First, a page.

All four of Scripps Health’s hospital emergency departments have been awarded geriatric emergency department accreditation by the American College of Emergency Physicians (ACEP), a designation that recognizes the delivery of a high level of specialized care to older patients.
“Scripps is proud of the care that we provide to seniors across all of our facilities in San Diego County,” said Scripps President and CEO Chris Van Gorder. “This new accreditation at our hospitals offers additional assurance to those patients that practices are in place to deliver appropriate, specialized services that are focused on their needs.”
Seniors make up a significant portion of emergency department patients, accounting for 18% of visits nationwide, according to ACEP, and that figure will continue to grow as the U.S. population over 65 years of age doubles from 43 million in 2012 to 83 million in 2050.
Paying special attention to seniors in emergency departments not only elevates the quality of care they receive, but it also could help mitigate the nation’s rising cost of health care since those patients are more likely to be admitted to the hospital after longer emergency department stays.
To attain the geriatric emergency department accreditation, the four Scripps hospital campuses – Scripps Mercy Hospital San Diego, Scripps Mercy Hospital Chula Vista, Scripps Memorial Hospital La Jolla and Scripps Memorial Hospital Encinitas – met a range of criteria involving staffing, education, guidelines and procedures, equipment and supplies, and the physical environment.
For example, each department has on staff at least one board-certified emergency medicine physician and one registered nurse who have undergone special educational training in the provision of emergency care to older people. Other staff members receive education focused on common complications encountered with older patients such as fall risks, cognitive and behavioral problems, medication management and multiple conditions that increase the complexity of care. Special equipment and supplies, such as walkers and canes, are available to help patients with mobility issues. And older patients always have free access to food and drinks while receiving emergency care.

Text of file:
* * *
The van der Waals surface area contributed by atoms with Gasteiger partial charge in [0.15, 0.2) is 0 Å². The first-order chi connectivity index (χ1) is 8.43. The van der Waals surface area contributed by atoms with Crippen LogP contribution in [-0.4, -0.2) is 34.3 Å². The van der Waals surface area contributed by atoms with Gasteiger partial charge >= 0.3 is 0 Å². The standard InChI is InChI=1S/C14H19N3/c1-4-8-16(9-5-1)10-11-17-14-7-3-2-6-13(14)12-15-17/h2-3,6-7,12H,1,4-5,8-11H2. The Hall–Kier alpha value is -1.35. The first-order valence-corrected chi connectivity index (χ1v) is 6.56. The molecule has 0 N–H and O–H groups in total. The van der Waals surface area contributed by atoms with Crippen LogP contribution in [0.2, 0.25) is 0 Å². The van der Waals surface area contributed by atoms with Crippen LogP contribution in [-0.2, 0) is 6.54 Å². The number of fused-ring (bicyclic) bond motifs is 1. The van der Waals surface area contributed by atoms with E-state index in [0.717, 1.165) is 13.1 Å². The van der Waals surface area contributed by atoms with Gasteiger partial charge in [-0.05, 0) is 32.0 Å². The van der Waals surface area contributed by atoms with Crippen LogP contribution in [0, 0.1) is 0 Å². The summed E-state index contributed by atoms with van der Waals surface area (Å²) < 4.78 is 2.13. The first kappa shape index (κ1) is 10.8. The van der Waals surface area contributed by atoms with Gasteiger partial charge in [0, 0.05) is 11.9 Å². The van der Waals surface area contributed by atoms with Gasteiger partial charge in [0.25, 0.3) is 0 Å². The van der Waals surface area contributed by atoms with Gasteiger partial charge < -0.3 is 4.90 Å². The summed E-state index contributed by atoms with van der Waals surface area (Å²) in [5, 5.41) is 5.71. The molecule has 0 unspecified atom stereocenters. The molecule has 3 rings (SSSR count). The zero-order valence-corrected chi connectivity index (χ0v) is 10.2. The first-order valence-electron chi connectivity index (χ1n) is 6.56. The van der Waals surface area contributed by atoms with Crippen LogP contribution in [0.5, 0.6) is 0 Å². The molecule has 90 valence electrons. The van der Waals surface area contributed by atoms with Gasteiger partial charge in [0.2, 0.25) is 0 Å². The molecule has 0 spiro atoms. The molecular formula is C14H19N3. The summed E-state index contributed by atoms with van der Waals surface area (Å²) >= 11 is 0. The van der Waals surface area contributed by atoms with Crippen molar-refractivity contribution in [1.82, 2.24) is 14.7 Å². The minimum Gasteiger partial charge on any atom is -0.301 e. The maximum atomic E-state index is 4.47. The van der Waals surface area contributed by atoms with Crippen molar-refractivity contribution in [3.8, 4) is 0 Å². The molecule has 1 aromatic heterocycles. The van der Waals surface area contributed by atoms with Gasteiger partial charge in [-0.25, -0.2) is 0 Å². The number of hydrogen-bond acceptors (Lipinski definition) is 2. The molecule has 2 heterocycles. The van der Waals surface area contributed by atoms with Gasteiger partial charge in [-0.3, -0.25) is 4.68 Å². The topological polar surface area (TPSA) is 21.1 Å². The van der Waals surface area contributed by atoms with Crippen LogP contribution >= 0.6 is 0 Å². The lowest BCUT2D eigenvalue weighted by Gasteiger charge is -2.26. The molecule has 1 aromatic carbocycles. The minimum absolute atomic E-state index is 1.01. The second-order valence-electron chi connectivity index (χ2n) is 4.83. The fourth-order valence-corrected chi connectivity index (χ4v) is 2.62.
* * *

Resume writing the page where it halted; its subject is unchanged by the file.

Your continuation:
Additionally, the departments showed a particular focus on a smooth transition from care in the hospital to the home to reduce the chance of an older patient being readmitted.
Through special programs at the hospitals, staff members use a set of targeted questions to identify higher-risk older patients who need help at home, have been previously hospitalized in recent months, have sight or memory issues, or take more than three medications every day. Those who register a high-risk score on the assessment are paired with a specially trained team, including a physician and social worker, who make sure the patient receives the resources they need to experience a safe and successful discharge.
Through the accreditation process, the Scripps emergency departments were recognized for providing excellent care for seniors, said Sandy Schneider, MD, director of emergency medicine practice at ACEP, in letters announcing the designations. “The GEDA program is the culmination of years of progress in emergency care for older adults,” she wrote.
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